3 August 2001

root out DEAdly RAGWORT

Ragwort is one of the most

common poisonous plants in

this country, it can be

fatal to both horses and

cattle and it is on the

increase. Catherine Hale

explains what to look for

and how to root it out

SUMMERTIME – and the countryside is golden with ragwort.

Classed under the 1959 Weeds Act as an injurious weed, the government has the power to serve clearance notices to landowners who allow it to thrive but the prevalence of this plant would indicate that not everyone is aware of this pretty yellow flowers deadly power.

Ragwort, a tall plant, with bright yellow flowers and ragged green leaves, can be seen growing almost anywhere at this time of the year.

Verges, wasteland, gardens and fields are all possible homes for the poisonous plant, also known as staggerweed. The plant has a tremendous capability to spread – each plant can produce up to 150,000 seeds, seeds that can be carried for miles on the wind and can lay dormant for up to 20 years.

It is deadly to both horses and cattle, and can even be dangerous to humans!

While it is a common belief that horses will not eat ragwort, due to its bitter taste, the plant becomes more palatable when it has died and it is now so common, it is no longer safe to assume that hay and haylage will be free of ragwort.

The British Horse Society has an ongoing campaign to raise peoples awareness of ragwort, holding events throughout the country urging people to "root out ragwort".

With ragwort-related illness on the increase, Dr Derek Knottenbelt from the University of Liverpools Large Animal Hospital knows at first hand how dangerous the plant is. In a recent interview he pointed out that this plant is indeed dangerous to horses and cattle. He is also able to prove that the plant is dangerous to humans. "I know this, as I have pulled ragwort up without wearing gloves, and then tested my own blood. I found that my blood results showed some signs of liver damage after handling the plant."

It is very hard to spot early signs that horses have consumed ragwort, he says. The symptoms of ragwort poisoning do not appear until more than 75% of the liver has been damaged, and by this time it is too late to be treated. Dr Knottenbelt and his team at Liverpool are currently trying to develop a test that will be able to detect at an early stage when ragwort is causing liver damage.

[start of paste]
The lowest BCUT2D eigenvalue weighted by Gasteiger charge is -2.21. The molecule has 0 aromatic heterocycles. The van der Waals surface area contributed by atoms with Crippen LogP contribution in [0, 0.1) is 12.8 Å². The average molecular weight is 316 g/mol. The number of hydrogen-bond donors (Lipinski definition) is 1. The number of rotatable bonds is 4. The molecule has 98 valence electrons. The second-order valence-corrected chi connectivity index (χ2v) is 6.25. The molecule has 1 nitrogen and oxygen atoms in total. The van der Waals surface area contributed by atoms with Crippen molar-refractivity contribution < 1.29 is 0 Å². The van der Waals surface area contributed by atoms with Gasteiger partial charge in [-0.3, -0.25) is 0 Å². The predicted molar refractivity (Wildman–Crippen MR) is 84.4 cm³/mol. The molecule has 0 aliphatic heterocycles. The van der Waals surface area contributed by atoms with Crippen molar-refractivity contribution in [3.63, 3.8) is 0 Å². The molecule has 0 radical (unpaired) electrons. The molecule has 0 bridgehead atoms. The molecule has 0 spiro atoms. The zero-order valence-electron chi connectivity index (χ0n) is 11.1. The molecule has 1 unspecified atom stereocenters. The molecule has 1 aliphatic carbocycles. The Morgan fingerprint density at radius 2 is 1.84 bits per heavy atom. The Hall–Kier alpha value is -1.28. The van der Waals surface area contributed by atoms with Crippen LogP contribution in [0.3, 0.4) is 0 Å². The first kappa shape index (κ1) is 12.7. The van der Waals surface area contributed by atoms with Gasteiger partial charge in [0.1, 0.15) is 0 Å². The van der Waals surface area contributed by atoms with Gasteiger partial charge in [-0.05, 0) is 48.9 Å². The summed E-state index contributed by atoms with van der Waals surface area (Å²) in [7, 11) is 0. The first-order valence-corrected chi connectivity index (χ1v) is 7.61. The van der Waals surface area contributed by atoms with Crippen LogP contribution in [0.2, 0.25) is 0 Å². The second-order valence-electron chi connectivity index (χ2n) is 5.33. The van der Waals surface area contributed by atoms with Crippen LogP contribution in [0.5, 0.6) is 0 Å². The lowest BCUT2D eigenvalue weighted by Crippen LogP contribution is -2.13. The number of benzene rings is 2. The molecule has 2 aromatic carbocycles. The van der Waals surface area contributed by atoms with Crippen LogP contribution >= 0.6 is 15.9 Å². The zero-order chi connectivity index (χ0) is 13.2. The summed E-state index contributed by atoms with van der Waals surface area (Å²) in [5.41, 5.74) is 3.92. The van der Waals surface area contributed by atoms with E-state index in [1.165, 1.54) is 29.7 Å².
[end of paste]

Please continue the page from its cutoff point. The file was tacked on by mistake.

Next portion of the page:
The only way to protect livestock from ragwort poisoning is to ensure that that all paddocks and fields are free of the plant, and more importantly, that all hay or haylage is ragwort-free. Follow our guidelines, to ensure that your fields are safe.

How to get rid of it…

1. One of the best ways to rid your fields of ragwort is to simply pull the plant up by the roots. REMEMBER TO WEAR GLOVES, AS IT IS HARMFUL TO YOU TOO! Regularly inspecting fields will enable you to pull up the small, rosette plants, as well as the tall, mature plants. Remember also to pull up any plants growing on odd pieces of ground around the yard and at the side of fields, as these plants can spread their seeds and re-infect the fields.

2. Burn all plants removed to prevent the seeds from spreading.

3. Spraying with herbicide can control the plant, but may have to be repeated the next year, as ragwort is biennial. Preparations such as Barrier – &#42 can be used effectively on young plants, although more mature plants may still have to be removed.

4. Always check the source of hay and haylage, to ensure that it has been grown in a ragwort-free field.